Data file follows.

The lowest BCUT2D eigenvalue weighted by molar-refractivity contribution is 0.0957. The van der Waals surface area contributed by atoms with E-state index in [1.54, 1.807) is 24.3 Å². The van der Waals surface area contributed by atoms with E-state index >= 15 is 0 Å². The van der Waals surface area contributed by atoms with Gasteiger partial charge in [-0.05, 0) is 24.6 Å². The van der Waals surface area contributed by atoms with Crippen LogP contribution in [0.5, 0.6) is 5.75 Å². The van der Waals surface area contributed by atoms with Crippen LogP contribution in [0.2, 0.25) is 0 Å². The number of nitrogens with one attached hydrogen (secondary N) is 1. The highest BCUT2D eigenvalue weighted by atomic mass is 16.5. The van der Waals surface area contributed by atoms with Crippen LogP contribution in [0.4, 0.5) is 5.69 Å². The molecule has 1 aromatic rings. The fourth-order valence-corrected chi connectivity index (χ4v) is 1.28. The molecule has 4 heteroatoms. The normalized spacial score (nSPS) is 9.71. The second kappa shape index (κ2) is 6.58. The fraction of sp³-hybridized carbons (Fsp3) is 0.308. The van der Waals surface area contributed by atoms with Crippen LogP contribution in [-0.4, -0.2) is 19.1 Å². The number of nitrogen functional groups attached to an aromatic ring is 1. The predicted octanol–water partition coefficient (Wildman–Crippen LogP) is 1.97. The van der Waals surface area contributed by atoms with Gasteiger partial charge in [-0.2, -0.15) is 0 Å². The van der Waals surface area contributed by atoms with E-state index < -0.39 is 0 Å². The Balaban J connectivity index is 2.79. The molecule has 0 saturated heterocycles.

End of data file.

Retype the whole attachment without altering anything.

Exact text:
The lowest BCUT2D eigenvalue weighted by molar-refractivity contribution is 0.0957. The van der Waals surface area contributed by atoms with E-state index in [1.54, 1.807) is 24.3 Å². The van der Waals surface area contributed by atoms with E-state index >= 15 is 0 Å². The van der Waals surface area contributed by atoms with Gasteiger partial charge in [-0.05, 0) is 24.6 Å². The van der Waals surface area contributed by atoms with Crippen LogP contribution in [0.5, 0.6) is 5.75 Å². The van der Waals surface area contributed by atoms with Crippen LogP contribution in [0.2, 0.25) is 0 Å². The number of nitrogens with one attached hydrogen (secondary N) is 1. The highest BCUT2D eigenvalue weighted by atomic mass is 16.5. The van der Waals surface area contributed by atoms with Crippen LogP contribution in [0.4, 0.5) is 5.69 Å². The molecule has 1 aromatic rings. The fourth-order valence-corrected chi connectivity index (χ4v) is 1.28. The molecule has 4 heteroatoms. The normalized spacial score (nSPS) is 9.71. The second kappa shape index (κ2) is 6.58. The fraction of sp³-hybridized carbons (Fsp3) is 0.308. The van der Waals surface area contributed by atoms with Crippen LogP contribution in [-0.4, -0.2) is 19.1 Å². The number of nitrogen functional groups attached to an aromatic ring is 1. The predicted octanol–water partition coefficient (Wildman–Crippen LogP) is 1.97. The van der Waals surface area contributed by atoms with Gasteiger partial charge in [-0.2, -0.15) is 0 Å². The van der Waals surface area contributed by atoms with E-state index < -0.39 is 0 Å². The Balaban J connectivity index is 2.79. The molecule has 0 saturated heterocycles.